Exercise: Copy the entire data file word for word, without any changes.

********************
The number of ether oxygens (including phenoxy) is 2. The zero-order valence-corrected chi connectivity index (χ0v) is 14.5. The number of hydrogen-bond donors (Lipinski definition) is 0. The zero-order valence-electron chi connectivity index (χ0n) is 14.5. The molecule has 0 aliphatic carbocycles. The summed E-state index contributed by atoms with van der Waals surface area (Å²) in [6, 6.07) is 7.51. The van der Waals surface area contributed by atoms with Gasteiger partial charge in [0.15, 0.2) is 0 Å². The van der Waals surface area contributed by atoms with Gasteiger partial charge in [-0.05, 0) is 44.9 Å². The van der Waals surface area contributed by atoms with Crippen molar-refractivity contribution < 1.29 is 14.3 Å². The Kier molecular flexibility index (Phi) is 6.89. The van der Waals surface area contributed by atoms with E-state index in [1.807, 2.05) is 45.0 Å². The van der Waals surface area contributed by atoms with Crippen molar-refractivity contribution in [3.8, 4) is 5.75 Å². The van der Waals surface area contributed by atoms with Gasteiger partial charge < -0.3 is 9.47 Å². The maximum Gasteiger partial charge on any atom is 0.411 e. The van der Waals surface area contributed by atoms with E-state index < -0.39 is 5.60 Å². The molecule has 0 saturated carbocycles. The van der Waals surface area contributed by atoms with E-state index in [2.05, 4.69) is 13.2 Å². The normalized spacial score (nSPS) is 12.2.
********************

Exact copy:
The number of ether oxygens (including phenoxy) is 2. The zero-order valence-corrected chi connectivity index (χ0v) is 14.5. The number of hydrogen-bond donors (Lipinski definition) is 0. The zero-order valence-electron chi connectivity index (χ0n) is 14.5. The molecule has 0 aliphatic carbocycles. The summed E-state index contributed by atoms with van der Waals surface area (Å²) in [6, 6.07) is 7.51. The van der Waals surface area contributed by atoms with Gasteiger partial charge in [0.15, 0.2) is 0 Å². The van der Waals surface area contributed by atoms with Gasteiger partial charge in [-0.05, 0) is 44.9 Å². The van der Waals surface area contributed by atoms with Crippen molar-refractivity contribution < 1.29 is 14.3 Å². The Kier molecular flexibility index (Phi) is 6.89. The van der Waals surface area contributed by atoms with E-state index in [1.807, 2.05) is 45.0 Å². The van der Waals surface area contributed by atoms with Crippen molar-refractivity contribution in [3.8, 4) is 5.75 Å². The van der Waals surface area contributed by atoms with Gasteiger partial charge < -0.3 is 9.47 Å². The maximum Gasteiger partial charge on any atom is 0.411 e. The van der Waals surface area contributed by atoms with E-state index < -0.39 is 5.60 Å². The molecule has 0 saturated carbocycles. The van der Waals surface area contributed by atoms with E-state index in [2.05, 4.69) is 13.2 Å². The normalized spacial score (nSPS) is 12.2.